by Meg Ragonese, Nevada Department of Transportation
CARSON CITY, Nev. – In just the first days after several northwestern Nevada state roads were damaged by flooding, the Nevada Department of Transportation (NDOT) has let out emergency contracts and contractors are already being dispatched to repair erosion and other flood-related roadway damage. The repairs follow tours of the damage taken by Governor Sandoval and local officials both before and after the flood.
State Route 207 Kingsbury Grade: Kingsbury Grade remains closed between Tramway Drive and Foothill Drive on the Carson Valley side. Residences and businesses in the Tahoe area of Kingsbury Grade remain accessible. Alternative routes between the Carson Valley and Lake Tahoe are available through U.S. 50, State Route 431 and various routes in California. Last week, NDOT contractors repaired a sinkhole which formed where a drainage pipe crosses underneath the road approximately 10 miles up the Carson Valley side. Much of the new roadway surface and earth that was placed down to fill this previous erosion remained intact. With the overwhelming amount of precipitation, additional erosion occurred in the area, particularly to drainages. Contractors are anticipated to begin repair work on Thursday. NDOT will do all possible to repair the road efficiently and quickly, but lingering snow and winter weather mean that no timeframe for reopening is set.
State Routes 445 (Pyramid Highway) and 447 (Gerlach Highway): Both roads are open, and NDOT contractors will begin today to make roadway shoulder repairs, repair flood damage and rebuild roadway drainage.
State Route 446: State Route 446 running along the bottom of Pyramid Lake is closed. The road sustained the greatest flood damage of any state road, with many sections of roadway completely washed away and approximately 50-feet drop-offs created by erosion. Full damages have been assessed, and repairs anticipated to start in coming weeks. With a massive amount of earthwork needed to rebuild the roadway, no timeframe for reopening is established. (see attached photo)
State Route 342: State Route 342 between Virginia City and the SR 341 junction south of Gold Hill remains closed due to flood damage to roadway shoulders and guardrail. Local traffic is permitted on the southern, top section of State Route 342. The nearby alternate route of SR 341 is available to through traffic. Over the coming weeks, NDOT contractors will work to repair and reopen the road.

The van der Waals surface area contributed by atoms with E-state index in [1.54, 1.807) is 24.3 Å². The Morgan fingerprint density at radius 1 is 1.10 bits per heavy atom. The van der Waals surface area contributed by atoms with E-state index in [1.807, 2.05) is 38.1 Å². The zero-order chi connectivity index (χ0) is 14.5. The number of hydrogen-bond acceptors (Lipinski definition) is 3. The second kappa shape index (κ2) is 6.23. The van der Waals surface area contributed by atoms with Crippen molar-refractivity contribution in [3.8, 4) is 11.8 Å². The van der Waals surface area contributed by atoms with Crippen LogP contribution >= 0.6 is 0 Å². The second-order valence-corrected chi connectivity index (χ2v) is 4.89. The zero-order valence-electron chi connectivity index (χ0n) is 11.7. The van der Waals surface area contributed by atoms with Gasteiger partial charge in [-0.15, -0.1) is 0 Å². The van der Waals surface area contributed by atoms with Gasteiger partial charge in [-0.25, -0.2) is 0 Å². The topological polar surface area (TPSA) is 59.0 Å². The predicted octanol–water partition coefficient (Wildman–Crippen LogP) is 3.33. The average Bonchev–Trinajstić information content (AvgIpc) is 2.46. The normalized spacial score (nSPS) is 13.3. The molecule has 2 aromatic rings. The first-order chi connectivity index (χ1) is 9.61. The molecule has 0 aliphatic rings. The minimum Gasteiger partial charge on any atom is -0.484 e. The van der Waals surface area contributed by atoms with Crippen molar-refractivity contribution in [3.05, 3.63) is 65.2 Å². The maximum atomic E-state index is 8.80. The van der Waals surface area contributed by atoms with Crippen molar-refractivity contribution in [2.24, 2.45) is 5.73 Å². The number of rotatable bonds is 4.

Interstate 80 Keystone Ave. to NV-CA Stateline: All lanes are currently open on I-80 in Reno-Sparks. I-80 west of Keystone Avenue experienced extensive potholing during the storm. NDOT maintenance forces have temporarily filled the potholes. NDOT road contractors will begin this week to more permanently patch the potholes, and will return again as weather warms in the spring to fully remove and repave damaged areas.
McCarran Boulevard: McCarran Boulevard is open, and roadway repairs will be made over the next weeks to rebuild roadway shoulders and repair the roadway surface in flood-damaged areas.
State Route 877/Franktown Road: Franktown Road in Washoe Valley remains open, but roadside drainages and sections of road surface were damaged by floods. Repairs will take place in coming weeks.
Lingering damages are still being fully assessed as storm waters subside, and additional road repairs may be needed to state roads east of Reno and Carson City. Repairs are estimated to cost approximately $6.5 million with a large portion of costs going to reconstruction of State Route 446. Federal reimbursement is anticipated for much of the repairs. For those roads that are open, drivers should anticipate minor travel delays and single lane reductions as repairs are made, and are advised to proceed through the area with caution and leave extra travel time.
“We took many precautions and our road maintenance and construction crews worked 24-7 before, during and after the flood to keep drivers safe,” NDOT District Engineer Thor Dyson explained. “We’re grateful no one was injured in the flood, and we’re working to quickly repair and reopen these state roads to help keep Nevadans safe and connected.”
During and after the flood, NDOT bridge inspectors visually assessed state bridges for any imminent bridge safety concerns. No immediate damages or imminent safety concerns were found on state bridges, and NDOT will contract with underwater bridge inspectors as floodwaters subside to review further for any potential bridge damage.
Motorists can dial 511 or visit www.nvroads.com before driving for the latest road conditions.